Food & Wine

Leaked list of 41 Aussie vineyards owned by Chinese firms

Leaked list of 41 Aussie vineyards owned by Chinese firms

Aussie wine lovers are being urged to steer clear of 41 Australian wineries after a viral list revealed that they were owned by Chinese companies.

The list was shared on social media following Beijing's escalating feud with Australia, which has led to restrictions to be imposed on Australian industries.

This includes the wine industry, which has been impacted with new import taxes of up to a shocking 212 per cent.

Other industries impacted include timber, lamb, lobster and barley, with fears their tactics could spread to other sectors.

The list was shared on the Vino e Amigos Facebook page and revealed that most of the Chinese-owned vineyards are in Victoria, South Australia, Tasmania, WA and NSW.

The Facebook page has since been deleted.

Some pointed out that the percentage of each winery owned by Chinese companies was not on the list and that wineries owned by Australian-Chinese people weren't to blame.

Another pointed out some on the list were “run by Aussie workers though, and Aussie workers are still getting paid”, indicating a boycott may cause more harm than good.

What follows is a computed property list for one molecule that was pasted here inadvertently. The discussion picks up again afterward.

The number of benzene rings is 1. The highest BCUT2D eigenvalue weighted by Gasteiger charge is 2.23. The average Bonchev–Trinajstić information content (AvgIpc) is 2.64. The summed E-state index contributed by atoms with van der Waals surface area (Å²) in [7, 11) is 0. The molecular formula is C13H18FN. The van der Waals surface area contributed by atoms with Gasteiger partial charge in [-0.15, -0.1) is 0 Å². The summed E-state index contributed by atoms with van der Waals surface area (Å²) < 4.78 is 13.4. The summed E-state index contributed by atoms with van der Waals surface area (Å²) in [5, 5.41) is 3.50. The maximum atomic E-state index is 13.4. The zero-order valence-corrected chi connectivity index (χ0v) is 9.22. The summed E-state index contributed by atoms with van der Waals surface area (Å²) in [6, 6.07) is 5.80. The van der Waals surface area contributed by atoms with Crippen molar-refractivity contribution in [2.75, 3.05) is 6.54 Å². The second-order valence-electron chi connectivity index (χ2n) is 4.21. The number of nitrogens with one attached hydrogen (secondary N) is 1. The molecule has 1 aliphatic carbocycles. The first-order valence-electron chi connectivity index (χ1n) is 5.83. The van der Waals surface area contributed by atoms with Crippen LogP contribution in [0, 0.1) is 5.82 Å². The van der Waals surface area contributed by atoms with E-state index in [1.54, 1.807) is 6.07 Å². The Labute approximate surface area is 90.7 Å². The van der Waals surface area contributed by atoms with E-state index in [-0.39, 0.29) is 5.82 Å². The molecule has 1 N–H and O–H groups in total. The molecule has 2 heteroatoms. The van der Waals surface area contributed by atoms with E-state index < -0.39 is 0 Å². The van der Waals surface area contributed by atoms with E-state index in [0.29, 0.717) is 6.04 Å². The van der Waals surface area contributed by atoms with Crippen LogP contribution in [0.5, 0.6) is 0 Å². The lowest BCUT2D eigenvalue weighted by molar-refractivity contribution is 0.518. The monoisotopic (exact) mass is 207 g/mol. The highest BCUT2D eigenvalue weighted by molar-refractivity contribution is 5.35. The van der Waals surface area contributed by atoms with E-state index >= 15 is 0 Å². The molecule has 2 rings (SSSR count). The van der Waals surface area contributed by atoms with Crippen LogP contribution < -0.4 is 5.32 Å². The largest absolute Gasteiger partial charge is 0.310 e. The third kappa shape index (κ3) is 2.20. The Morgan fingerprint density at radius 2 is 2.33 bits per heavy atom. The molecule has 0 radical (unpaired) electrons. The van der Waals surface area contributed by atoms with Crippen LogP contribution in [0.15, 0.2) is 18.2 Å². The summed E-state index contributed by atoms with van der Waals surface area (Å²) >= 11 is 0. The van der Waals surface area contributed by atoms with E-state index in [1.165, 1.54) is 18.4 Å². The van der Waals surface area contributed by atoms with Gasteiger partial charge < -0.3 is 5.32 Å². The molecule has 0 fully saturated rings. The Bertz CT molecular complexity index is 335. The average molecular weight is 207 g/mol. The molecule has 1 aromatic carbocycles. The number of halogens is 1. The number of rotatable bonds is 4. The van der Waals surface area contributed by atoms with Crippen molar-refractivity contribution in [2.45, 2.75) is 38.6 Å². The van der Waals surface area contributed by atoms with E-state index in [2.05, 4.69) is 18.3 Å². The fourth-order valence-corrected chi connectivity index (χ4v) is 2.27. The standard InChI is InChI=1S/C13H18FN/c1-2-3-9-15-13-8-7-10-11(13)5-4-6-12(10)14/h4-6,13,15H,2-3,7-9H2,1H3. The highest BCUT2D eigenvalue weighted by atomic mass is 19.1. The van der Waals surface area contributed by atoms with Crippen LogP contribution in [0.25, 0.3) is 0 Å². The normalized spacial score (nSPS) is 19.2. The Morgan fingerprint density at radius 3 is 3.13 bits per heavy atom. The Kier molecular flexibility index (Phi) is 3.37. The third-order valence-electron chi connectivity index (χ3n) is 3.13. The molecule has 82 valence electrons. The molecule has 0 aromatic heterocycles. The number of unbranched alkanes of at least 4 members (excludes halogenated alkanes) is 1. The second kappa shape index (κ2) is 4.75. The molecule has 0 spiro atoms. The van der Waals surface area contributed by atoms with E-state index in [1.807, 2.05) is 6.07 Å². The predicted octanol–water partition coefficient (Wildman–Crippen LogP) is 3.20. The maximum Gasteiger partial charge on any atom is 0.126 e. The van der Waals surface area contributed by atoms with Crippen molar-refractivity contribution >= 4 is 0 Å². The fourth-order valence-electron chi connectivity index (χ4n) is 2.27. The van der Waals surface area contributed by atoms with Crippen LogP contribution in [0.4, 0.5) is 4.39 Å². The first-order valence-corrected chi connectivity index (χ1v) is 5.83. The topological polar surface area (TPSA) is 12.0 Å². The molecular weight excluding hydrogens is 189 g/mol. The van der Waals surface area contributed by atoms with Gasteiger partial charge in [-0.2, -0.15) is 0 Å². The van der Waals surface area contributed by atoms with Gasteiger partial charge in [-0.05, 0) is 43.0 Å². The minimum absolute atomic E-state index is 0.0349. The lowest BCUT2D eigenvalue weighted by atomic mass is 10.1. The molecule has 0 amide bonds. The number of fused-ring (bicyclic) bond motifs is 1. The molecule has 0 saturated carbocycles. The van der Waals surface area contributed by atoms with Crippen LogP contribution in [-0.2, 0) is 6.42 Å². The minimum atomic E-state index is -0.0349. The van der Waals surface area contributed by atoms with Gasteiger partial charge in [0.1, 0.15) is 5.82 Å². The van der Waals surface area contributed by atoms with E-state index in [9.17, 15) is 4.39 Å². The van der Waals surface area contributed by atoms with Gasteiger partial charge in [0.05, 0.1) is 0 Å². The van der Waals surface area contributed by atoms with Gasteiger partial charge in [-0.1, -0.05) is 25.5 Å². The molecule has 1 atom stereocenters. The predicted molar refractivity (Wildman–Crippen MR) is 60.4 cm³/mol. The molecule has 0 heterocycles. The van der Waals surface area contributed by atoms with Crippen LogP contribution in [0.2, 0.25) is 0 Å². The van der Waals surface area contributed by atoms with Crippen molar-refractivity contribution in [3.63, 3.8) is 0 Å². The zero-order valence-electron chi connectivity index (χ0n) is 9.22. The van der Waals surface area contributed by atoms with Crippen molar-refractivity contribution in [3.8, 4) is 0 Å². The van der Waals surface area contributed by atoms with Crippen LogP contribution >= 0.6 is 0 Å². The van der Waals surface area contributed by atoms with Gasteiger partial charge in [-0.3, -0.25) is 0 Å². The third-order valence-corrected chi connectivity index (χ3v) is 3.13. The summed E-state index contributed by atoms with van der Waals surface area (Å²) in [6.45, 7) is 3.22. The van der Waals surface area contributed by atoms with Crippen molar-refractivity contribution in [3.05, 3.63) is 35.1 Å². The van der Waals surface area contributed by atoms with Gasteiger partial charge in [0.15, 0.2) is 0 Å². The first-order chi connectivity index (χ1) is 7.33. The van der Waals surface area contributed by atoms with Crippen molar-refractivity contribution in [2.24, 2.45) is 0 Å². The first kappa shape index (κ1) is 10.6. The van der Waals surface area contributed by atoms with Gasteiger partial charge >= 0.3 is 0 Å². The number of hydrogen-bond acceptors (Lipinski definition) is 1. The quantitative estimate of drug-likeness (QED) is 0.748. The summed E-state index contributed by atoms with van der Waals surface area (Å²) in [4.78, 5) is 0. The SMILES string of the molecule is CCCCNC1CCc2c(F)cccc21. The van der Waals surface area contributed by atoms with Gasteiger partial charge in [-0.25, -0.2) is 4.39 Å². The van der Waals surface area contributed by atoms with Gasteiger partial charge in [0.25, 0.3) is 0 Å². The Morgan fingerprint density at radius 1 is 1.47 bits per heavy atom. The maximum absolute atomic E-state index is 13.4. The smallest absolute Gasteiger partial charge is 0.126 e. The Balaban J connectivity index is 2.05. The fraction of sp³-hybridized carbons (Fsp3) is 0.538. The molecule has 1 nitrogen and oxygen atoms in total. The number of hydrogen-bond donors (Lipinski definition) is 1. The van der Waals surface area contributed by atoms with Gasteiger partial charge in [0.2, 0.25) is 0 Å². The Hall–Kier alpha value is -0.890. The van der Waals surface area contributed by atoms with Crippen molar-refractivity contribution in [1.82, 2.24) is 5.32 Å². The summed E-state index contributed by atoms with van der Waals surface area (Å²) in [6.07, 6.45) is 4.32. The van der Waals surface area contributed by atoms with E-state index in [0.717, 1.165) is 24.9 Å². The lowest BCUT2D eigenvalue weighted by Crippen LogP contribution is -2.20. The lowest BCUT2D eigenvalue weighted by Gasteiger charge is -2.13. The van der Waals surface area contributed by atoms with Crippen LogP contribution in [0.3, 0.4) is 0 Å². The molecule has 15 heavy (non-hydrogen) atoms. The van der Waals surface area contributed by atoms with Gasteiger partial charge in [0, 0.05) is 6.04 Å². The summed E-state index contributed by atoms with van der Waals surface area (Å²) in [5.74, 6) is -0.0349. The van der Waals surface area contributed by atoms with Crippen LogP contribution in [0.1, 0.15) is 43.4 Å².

“No wonder some Aussies always say the govt is selling the country to China,” one person posted, while another added: “Aussie winemakers have been teaching the Chinese how to make wine for years. For what, to screw us over?”

The unprecedented tariffs on Australian wine would destroy the sector which was already struggling due to bushfires.

“The wine production industry generated revenue of $7 billion in 2019-20. Of that amount,$2.9 billion was generated from exports,” IBISWorld Senior Industry Analyst Matthew Reeves said.

“China is the dominant market for Australian wines, accounting for 36.7% of export revenue last year.”

“Australia’s premium wine exports will have an easier time finding new buyers outside of China, supporting bigger players in the industry. On the other hand, exports of cheaper wines will likely face significant difficulty in the coming months.”